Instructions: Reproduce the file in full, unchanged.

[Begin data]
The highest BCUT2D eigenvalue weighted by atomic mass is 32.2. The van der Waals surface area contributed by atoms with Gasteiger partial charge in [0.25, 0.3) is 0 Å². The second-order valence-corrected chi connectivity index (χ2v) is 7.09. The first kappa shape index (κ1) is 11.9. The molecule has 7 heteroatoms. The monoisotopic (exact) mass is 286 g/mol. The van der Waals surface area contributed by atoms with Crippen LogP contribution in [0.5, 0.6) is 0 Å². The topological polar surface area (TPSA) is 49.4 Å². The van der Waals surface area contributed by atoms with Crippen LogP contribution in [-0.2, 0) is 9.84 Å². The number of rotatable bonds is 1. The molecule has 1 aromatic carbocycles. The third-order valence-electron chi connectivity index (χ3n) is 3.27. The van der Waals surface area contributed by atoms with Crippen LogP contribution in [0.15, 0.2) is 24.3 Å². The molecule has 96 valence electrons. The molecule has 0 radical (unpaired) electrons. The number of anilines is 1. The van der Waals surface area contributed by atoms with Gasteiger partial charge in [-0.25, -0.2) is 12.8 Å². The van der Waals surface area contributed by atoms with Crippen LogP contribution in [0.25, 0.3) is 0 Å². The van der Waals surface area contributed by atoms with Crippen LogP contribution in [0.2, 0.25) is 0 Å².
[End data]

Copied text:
The highest BCUT2D eigenvalue weighted by atomic mass is 32.2. The van der Waals surface area contributed by atoms with Gasteiger partial charge in [0.25, 0.3) is 0 Å². The second-order valence-corrected chi connectivity index (χ2v) is 7.09. The first kappa shape index (κ1) is 11.9. The molecule has 7 heteroatoms. The monoisotopic (exact) mass is 286 g/mol. The van der Waals surface area contributed by atoms with Crippen LogP contribution in [0.5, 0.6) is 0 Å². The topological polar surface area (TPSA) is 49.4 Å². The van der Waals surface area contributed by atoms with Crippen LogP contribution in [-0.2, 0) is 9.84 Å². The number of rotatable bonds is 1. The molecule has 1 aromatic carbocycles. The third-order valence-electron chi connectivity index (χ3n) is 3.27. The van der Waals surface area contributed by atoms with Crippen LogP contribution in [0.15, 0.2) is 24.3 Å². The molecule has 96 valence electrons. The molecule has 0 radical (unpaired) electrons. The number of anilines is 1. The van der Waals surface area contributed by atoms with Gasteiger partial charge in [-0.25, -0.2) is 12.8 Å². The van der Waals surface area contributed by atoms with Crippen LogP contribution in [0.25, 0.3) is 0 Å². The van der Waals surface area contributed by atoms with Crippen LogP contribution in [0.2, 0.25) is 0 Å².